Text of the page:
Coming to Know
- Available for pre-order. Item will ship after March 30, 2022
First published in 1980, Coming to Know offers an account which runs counter to orthodox educational psychology, in which learning and knowledge are reified, emotional aspects are excluded, the personal-social situation of the learner is ignored, and the created character of knowledge with all its social and political ramifications is denied. This collection of work explores personal knowing in a wide range of activities, from children’s classroom adjustment, through student learning as a social practice, to women’s perceptions of themselves. It argues that the processes of learning and knowing are not divorced from the learner as a person. Broadly humanistic in its approach, Coming to Know provides a welcome counterbalance to the scientific theory of learning. This book is an essential read for scholars and researchers of educational psychology and also for teachers and educationists.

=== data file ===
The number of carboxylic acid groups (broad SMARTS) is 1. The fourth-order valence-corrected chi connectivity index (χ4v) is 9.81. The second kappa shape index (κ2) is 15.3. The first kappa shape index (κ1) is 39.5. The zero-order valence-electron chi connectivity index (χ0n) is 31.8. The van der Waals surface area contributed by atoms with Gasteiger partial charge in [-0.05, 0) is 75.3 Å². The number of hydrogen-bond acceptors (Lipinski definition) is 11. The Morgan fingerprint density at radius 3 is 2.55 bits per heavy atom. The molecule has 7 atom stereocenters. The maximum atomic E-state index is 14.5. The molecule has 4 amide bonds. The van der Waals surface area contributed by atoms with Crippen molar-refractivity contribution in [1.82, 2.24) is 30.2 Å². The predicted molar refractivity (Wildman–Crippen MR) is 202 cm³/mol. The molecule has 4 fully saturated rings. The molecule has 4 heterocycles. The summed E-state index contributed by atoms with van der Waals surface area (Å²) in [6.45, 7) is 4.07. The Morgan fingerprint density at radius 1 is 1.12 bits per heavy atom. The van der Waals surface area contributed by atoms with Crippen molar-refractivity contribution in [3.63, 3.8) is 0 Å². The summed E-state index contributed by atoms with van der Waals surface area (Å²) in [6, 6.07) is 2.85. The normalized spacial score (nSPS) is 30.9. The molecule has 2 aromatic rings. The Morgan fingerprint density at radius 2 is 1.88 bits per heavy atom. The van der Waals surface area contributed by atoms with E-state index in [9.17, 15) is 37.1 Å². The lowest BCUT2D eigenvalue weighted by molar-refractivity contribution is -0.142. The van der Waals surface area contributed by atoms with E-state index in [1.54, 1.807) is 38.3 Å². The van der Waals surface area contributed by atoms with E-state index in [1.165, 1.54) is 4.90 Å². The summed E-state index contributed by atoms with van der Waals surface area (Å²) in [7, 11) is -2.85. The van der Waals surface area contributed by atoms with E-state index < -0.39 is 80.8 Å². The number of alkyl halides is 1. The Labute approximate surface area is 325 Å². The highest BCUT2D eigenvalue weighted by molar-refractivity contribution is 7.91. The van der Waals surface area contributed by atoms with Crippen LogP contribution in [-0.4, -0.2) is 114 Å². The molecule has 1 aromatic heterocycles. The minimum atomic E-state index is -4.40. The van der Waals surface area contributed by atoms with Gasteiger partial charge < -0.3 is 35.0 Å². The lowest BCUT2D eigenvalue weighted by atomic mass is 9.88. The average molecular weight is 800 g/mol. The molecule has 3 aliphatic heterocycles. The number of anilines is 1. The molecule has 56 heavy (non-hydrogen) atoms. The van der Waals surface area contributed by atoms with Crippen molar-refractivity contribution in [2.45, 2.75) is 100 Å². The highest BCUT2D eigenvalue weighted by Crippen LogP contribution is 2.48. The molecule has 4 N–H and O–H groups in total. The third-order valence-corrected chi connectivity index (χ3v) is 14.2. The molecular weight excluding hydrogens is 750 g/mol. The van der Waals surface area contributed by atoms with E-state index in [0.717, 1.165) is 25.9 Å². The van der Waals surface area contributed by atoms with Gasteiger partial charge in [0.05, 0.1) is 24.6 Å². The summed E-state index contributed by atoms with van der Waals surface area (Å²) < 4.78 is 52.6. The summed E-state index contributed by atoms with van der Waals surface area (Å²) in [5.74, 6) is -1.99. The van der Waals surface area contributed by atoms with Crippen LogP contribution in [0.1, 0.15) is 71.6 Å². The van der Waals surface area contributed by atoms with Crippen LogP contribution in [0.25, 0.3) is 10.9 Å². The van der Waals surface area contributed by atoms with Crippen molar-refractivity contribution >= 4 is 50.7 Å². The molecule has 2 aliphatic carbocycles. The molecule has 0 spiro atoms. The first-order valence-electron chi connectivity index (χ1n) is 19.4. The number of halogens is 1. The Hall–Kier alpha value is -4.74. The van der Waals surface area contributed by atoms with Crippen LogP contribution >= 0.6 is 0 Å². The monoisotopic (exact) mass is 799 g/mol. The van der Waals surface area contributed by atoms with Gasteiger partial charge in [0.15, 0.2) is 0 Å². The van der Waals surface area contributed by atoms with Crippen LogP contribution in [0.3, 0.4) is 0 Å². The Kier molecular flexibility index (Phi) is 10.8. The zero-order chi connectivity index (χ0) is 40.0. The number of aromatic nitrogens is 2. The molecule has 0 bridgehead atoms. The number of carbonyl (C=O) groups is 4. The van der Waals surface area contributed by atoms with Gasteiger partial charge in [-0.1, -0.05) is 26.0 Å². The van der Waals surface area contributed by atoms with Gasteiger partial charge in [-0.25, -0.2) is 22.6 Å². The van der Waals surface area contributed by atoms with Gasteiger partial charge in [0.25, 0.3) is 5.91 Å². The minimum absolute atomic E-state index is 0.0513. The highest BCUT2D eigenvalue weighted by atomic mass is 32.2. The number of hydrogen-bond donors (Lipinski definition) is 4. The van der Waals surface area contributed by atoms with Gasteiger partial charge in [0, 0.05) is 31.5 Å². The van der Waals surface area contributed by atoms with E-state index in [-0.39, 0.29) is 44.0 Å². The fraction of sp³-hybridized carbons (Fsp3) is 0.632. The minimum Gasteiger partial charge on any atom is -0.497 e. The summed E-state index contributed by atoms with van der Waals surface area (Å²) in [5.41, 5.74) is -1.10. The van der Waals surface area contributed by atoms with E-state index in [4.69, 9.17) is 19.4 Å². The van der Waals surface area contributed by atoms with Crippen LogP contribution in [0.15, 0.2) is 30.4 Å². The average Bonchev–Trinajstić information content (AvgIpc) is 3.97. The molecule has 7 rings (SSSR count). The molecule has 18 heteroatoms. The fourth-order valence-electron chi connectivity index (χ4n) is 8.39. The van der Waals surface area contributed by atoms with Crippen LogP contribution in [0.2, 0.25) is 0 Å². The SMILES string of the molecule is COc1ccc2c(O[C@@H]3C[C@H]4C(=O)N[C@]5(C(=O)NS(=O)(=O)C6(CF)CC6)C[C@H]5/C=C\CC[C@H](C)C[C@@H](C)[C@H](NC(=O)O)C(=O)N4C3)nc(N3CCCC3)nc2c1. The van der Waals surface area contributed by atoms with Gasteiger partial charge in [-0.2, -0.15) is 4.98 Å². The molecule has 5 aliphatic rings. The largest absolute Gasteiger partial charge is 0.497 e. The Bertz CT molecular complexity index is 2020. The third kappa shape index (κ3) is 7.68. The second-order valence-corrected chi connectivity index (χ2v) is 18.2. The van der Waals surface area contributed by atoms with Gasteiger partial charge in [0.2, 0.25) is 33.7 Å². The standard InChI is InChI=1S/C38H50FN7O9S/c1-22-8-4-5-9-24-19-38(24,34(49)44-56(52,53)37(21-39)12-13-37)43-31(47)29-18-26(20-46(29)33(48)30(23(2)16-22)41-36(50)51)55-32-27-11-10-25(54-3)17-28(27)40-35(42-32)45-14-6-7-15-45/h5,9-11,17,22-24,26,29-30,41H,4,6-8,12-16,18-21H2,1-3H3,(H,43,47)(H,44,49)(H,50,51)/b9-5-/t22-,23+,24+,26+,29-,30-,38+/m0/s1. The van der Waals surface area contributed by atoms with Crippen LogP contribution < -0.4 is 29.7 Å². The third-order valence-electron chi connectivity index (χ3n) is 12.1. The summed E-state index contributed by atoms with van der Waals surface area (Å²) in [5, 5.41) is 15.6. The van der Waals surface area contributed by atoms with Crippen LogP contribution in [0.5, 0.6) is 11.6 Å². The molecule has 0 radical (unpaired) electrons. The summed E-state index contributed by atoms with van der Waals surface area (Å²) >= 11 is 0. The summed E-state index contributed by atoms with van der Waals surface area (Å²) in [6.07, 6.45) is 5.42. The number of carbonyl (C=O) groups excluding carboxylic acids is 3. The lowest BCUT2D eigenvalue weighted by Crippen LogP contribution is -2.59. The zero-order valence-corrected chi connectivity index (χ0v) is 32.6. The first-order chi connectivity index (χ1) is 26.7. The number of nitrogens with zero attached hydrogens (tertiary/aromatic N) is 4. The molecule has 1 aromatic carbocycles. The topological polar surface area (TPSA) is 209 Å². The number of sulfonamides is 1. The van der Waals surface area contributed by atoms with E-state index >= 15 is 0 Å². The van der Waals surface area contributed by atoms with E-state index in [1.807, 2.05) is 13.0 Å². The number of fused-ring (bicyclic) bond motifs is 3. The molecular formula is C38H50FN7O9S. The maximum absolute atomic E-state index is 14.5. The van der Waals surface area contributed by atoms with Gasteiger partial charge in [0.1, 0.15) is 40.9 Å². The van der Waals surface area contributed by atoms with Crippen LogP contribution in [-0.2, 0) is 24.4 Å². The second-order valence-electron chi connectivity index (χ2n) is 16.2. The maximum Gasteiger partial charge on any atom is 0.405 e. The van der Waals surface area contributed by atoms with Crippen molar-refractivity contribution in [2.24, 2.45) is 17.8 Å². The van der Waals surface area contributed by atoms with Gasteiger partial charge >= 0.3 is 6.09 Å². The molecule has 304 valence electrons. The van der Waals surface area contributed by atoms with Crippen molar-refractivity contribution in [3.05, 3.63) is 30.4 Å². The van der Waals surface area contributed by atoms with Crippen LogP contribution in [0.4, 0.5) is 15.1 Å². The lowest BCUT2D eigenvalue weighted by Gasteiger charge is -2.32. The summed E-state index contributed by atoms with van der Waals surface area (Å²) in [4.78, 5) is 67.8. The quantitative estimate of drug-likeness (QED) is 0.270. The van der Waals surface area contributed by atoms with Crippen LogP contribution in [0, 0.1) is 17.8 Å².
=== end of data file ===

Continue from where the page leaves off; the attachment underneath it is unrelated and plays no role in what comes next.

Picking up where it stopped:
Table of Contents
Introduction Phillida Salmon Part I 1. Children’s Classroom Adjustment Mary Baur 2. Student Learning as Social Practice Alan Radley 3. Handing Down the Magic Margaret Spencer Part II 4. On the Variety of the Forms of Self- Knowledge: Some Second Thoughts about Research on Women’s Perceptions of Themselves Kay Frost 5. From a Marginal Man to a Plural Person Jagdish S. Gundara 6. Feeling and Knowing Miller Mair Part III 7. Intelligence: An Ideological Bias of Conventional Psychology Nicholas P. Emler and Nick Heather 8. The Dramatic Mode Harold Rosen 9. Learning in Psychotherapy David Smail Index